RUIZ: Well, I mean, I just want to echo what one of our - my dad bloggers here - a dad speaker said, which is, you know, I agree that in the Latino community, just as in the African-American community, there's a lot of identity issues with - I mean, dads are not the number one figure in our community. It's a very matriarch type society. So I feel bad for men and for dads 'cause I feel like we are always second rate - seen always in second rate. We are not given enough love anymore in the media, and it seems like a lot of programs, a lot of initiatives that are going on nationally, are really focused a lot on being - on women and on moms. And there's very little out there about dads, things that really elevate us and help us become better and stronger communities. So hopefully, social media can be more of that place but dads are still struggling to find their voice, I think, in the U.S. in general, and among Latinos it's really bad.
MARTIN: Do you think you have to, kind of, fight for your place in the family, in a way, or stand up for your role as dad?
RUIZ: Yeah, absolutely. Absolutely. And, in fact, I mean, I can give you anecdotal evidence from my own past that had being, you know, a divorced father at one point, I'm now married. But, you know, if you're a divorced dad, at least Latino culture and I would imagine this happens with African-American fathers, too, it's an uphill battle to be very active and present in some of those families 'cause you're sometimes, you're sort of like an appendage, you're not necessarily seen as extremely necessary, when the mom can really take care of a lot of stuff.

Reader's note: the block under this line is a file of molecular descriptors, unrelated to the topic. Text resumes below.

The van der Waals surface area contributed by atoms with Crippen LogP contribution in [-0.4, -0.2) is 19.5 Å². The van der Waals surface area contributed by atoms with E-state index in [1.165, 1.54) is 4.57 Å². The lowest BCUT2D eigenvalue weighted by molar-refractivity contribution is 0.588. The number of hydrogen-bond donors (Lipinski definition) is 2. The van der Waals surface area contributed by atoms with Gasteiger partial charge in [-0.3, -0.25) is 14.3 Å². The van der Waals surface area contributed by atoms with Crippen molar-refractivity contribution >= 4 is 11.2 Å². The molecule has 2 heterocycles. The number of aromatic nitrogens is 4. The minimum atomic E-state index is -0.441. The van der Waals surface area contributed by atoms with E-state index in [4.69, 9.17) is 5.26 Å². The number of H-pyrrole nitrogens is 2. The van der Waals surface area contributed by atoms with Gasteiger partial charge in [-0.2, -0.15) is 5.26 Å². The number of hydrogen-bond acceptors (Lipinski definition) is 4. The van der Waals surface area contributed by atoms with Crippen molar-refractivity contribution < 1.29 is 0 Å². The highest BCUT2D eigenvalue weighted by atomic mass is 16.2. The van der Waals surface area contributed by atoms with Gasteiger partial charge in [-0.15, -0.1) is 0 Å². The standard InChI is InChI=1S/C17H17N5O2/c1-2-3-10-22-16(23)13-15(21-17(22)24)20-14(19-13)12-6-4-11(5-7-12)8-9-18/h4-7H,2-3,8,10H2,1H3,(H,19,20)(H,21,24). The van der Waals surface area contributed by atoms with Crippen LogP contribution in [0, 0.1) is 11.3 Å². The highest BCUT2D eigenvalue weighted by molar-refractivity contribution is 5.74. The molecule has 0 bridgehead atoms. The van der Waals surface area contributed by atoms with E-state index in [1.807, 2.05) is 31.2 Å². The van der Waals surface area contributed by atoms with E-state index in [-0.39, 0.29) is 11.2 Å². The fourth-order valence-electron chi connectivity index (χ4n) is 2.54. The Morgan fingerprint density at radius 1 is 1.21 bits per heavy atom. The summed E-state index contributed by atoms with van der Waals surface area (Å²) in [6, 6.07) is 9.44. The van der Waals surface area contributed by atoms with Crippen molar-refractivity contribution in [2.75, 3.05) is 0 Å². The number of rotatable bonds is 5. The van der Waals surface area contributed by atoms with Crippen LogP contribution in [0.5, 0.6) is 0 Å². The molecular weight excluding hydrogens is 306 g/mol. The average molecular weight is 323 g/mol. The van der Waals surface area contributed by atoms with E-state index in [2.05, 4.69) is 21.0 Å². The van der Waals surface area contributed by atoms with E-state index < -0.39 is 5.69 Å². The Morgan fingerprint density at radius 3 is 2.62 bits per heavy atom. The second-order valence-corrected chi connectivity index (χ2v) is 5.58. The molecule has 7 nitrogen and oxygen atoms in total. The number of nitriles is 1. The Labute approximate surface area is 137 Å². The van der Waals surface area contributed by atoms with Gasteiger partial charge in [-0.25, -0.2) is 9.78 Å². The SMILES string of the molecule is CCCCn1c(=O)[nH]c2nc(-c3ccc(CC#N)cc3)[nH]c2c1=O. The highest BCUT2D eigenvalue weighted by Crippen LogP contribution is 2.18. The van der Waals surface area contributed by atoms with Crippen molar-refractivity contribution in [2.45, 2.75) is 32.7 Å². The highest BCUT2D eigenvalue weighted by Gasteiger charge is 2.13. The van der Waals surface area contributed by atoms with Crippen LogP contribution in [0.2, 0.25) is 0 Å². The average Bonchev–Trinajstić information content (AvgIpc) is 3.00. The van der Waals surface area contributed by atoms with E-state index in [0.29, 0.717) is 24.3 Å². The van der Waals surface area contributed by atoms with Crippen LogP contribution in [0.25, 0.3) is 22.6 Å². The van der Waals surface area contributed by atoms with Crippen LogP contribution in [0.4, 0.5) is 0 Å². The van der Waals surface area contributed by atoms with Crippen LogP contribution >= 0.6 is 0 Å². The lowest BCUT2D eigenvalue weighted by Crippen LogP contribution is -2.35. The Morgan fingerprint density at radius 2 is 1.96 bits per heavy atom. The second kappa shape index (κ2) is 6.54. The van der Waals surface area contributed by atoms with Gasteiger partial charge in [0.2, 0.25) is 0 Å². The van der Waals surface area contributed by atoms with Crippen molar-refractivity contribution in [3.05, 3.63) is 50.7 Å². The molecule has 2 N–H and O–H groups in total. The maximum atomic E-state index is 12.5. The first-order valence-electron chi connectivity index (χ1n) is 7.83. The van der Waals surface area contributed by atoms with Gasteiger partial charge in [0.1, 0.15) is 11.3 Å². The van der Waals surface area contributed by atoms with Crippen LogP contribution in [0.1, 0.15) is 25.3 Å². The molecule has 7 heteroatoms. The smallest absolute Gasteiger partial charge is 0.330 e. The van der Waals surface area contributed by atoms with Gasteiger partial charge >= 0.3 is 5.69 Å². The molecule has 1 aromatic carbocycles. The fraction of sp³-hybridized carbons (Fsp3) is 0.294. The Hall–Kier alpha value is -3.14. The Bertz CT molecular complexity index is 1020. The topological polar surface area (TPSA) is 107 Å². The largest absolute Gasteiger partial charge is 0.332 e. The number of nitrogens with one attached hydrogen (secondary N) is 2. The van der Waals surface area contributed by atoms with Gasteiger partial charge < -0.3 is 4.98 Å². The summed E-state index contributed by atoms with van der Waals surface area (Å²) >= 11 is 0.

BUCATINSKY: You guys need husbands.
MARTIN: That's right.
SPENCE: That's a good one.
MARTIN: Lester, do you feel that way? I mean, you're married, your family's been, you know, together throughout. Do you feel sometimes you have to fight for your role in the family, to stand up for doing your job as dad?
SPENCE: No. My pressures are different. It's just - it's, like, I've got so much economic weight, right, like living on the East Coast is an expensive - I mean, it's pretty expensive compared to the Midwest where I'm from. And I'm the primary breadwinner, right, of five, so I'm taking care of a family of seven. So to the extent, I've got weight. There is internal stuff, but it's not about, okay, I have to exert my presence as dad in the home. What it is, is I've got all this economic stuff outside where, to the extent there is internal stuff in the home, I'm like, okay, could you recognize all this weight I've got to carry?
MARTIN: Okay. Well, you can have your moment here.
SPENCE: Thank you. Woosah.
MARTIN: Well, let's get started with some of the listener questions. Our first one comes from Steven Hickoks (ph) of Flagstaff, Arizona. His 12-year-old was given a portable game device for his birthday and now he needs some help. It turns out that the game has Internet access. Here's what happened.
STEVEN HICKOCKS: (Caller) My wife heard some noises in his room one night, and went in there and discovered that he had gone onto Facebook and used an alias, made his age to be 18, and he was chatting with friends of his at school in the middle of the night. So it was a bit of a shock for us. Short of keeping our children in a cave, I don't know how to shield them from what is out there in the world.
MARTIN: Now this is an exclusive via-dad issue, but Manny, I'm going to go to you on this 'cause you kind of live online. You have - online for, you know, at least half, you know, some of your life. What would you say to this dad?